More than that, I love the people I meet. I love the fact that working with Skillshare intimately ties me into the pulsing heart of the New York startup scene. The students in my class are uniformly impressive. They are entrepreneurs and app creators and management consultants and teachers. They are young and ambitious and looking to improve.

The New York startup scene, particularly the tech scene, has a momentum in the city that can sweep you up. Most of the people are working for startups or creating them. It is intimidating and supportive all at once. There’s a network to tap into, a creative flow of ideas.

However much fear I feel in the days running up to the class, it is worth it. More than worth it.  It is my lifeline to the city and an introduction to strangers I would never otherwise meet.

The necessary evil of networking

I like meeting people. In fact, in love it. In a world where facebook and twitter mean that you can interact with the world from the crusty safety of your pajamas, there is nothing as powerful as actually seeing people’s faces, striking up a real conversation, listening to them and maybe even putting on some glad rags for the occasion.

Dinner plans, I’m keen. Drinks, start my bar tab. Housewarming, I’ll bring the bubbly. I’ll happily get on board for the odd art gallery opening, book signing or music gig. But if someone tells me that I’m going to a networking event, my mouth goes dry and I experience the stage fright of a wobbly teenager.

mad men networking inspiration

Studying Don Draper’s skills is becoming a great excuse to watch Mad Men re-runs

This is by no means ideal. Having just launched a phone recycling business, Jeremy and I are doing our best to meet people and broaden our community in the city. Business cards are swapped as frequently as Jeremy once traded baseball cards. There’s lots of elevator pitches and hand shaking to be done. The whole experience leaves me in a cold sweat and, just writing the words, I’m beginning to feel a little hot under the collar.

I sense that my speech has something to do with it. I’m sure it plays a role, it makes me a little more apprehensive, a little less ready to launch into the fray. But I don’t think that my stutter plays the staring role, more a ready and willing understudy. I know I will stutter meeting someone new, I have a 95% chance of stuttering on my name at least, and that certainty is almost reassuring, I have some idea of what will happen, how the conversation with the stranger across the room with play out.

So, if not the stutter, what is it? Why the aversion to the business chat? I think it has something to do with the honest fact that I’m not brilliant at it. It is not that I’m not passionate about the company. I am deeply passionate about it but when I start my pitch I feel uncomfortable, aware of my crassness, of the blatancy of my approach.

I have friends in the city who are champion networkers. The type who laugh and banter and only when you leave at the end of the night do you realize that you are more fascinated by their company than any other venture you have heard of in the past month. You are compelled to Google them as soon as you arrive home. You like them on Facebook and follow them on Twitter because you want to be part of their world. If they weren’t so damn likeable I’d hate them for it.

So how do you become a great saleswoman or networker? I’m very keen to find out. I’m of the belief that practice can help anything but, to spare me the slow months of a steep learning curve, any thoughts from you would be much appreciated.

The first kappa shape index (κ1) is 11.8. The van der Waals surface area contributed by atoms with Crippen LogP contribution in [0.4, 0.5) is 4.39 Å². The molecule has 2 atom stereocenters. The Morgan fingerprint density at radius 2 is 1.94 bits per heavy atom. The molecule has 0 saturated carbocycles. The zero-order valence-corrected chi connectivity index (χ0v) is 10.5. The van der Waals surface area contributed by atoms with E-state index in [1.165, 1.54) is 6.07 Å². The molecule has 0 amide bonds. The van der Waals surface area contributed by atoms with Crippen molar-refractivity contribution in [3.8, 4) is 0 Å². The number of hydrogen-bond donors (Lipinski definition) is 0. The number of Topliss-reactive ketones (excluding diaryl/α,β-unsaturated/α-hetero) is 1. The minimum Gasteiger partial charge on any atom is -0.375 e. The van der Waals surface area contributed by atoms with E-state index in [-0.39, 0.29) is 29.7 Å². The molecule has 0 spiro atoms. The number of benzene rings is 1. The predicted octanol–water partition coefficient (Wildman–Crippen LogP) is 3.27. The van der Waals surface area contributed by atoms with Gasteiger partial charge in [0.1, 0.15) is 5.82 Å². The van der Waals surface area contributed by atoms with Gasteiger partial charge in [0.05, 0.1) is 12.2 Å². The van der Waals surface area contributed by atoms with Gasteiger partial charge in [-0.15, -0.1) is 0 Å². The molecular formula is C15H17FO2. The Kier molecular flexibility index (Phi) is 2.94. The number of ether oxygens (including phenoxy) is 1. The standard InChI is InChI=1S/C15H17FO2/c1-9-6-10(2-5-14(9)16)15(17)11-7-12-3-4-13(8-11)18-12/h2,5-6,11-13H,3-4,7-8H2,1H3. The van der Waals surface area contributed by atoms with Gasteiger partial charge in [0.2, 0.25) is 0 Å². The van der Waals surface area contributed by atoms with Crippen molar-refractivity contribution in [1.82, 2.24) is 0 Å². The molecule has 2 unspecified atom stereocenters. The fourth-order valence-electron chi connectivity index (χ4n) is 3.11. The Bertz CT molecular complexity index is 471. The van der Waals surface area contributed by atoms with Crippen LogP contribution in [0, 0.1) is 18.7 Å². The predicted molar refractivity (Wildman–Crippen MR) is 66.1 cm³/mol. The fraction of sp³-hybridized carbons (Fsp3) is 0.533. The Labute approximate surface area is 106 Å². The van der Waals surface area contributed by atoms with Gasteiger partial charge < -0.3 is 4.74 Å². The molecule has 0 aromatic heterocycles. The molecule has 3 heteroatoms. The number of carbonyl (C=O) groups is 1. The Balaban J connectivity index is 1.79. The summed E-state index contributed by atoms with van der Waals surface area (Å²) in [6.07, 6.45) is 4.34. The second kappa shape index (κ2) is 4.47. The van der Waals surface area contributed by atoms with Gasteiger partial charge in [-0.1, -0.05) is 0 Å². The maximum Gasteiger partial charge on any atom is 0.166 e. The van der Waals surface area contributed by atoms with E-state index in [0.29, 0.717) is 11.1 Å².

Startup Life: The start of some big dreams

startup dreams

‘You know that old mobile we have, the one can now only receive calls?’ I nodded my head absent-mindedly from the passenger seat. I knew it well. The cell phone in question was from 10 years ago, it had been bedazzled and was now clinging to a few of the forlorn original sparkles. It had a couple keys missing and the ‘abc’ key had gone on strike 2 years ago making every text an exercise with a thesaurus. It was my mum’s old cell phone that she often ‘kindly’ lent me when I stayed in England.  ‘I think it’s time to chuck it in the bin’.

I turned to look at her, my mouth slightly ajar. Then, realizing what she had said, she laughed at her slip of the tongue. Oh the old days. The days when we didn’t recycle anything. When we threw our useless electronics in the rubbish with no thought of landfills or toxic metals or any of that other boring stuff.

But the old days were not so old and the reason that she caught herself so quickly was that she knew all about the dangers of cell phone waste. She knew more than most people. She had heard all about it for over a year.

From Chicago to New York, Jeremy and I had been working on creating a phone recycling startup. Somewhere that people could get paid for recycling their old, broken and generally useless phones.

And finally, after a lot of hair pulling and all-nighters, we have launched the site and is now a living breathing business. Jeremy is the founder, the mastermind, and I’m the Creative Director. Basically I do the fun writing stuff and Jeremy does the hard work.

Now all mum has to do is go to the website and we’ll pay for her to ship her old brick to us so we can safely recycle it. Or she could just had it to me…but I do like getting post. If she ever wants to get rid of her fancy blackberry we could even pay her for it.


Every part of the website has been thought over, and it is not perfect but we are ready to start telling people about it. So emails are being sent out and two people who stutter are picking up the phone every day. Business cards are arriving in the post and our office is getting more crowded by the minute. It is all very exciting and somewhat petrifying.

Now we just have to let people know about it. Mum’s comment is by no means unusual. Millions and millions of phones are thrown in the rubbish bin every year. So we are trying to let people know that they have a different option. They can easily recycle their phones and get paid for doing good.

If you have any brilliantly creative ideas for getting the word out send them my way. The crazier the better!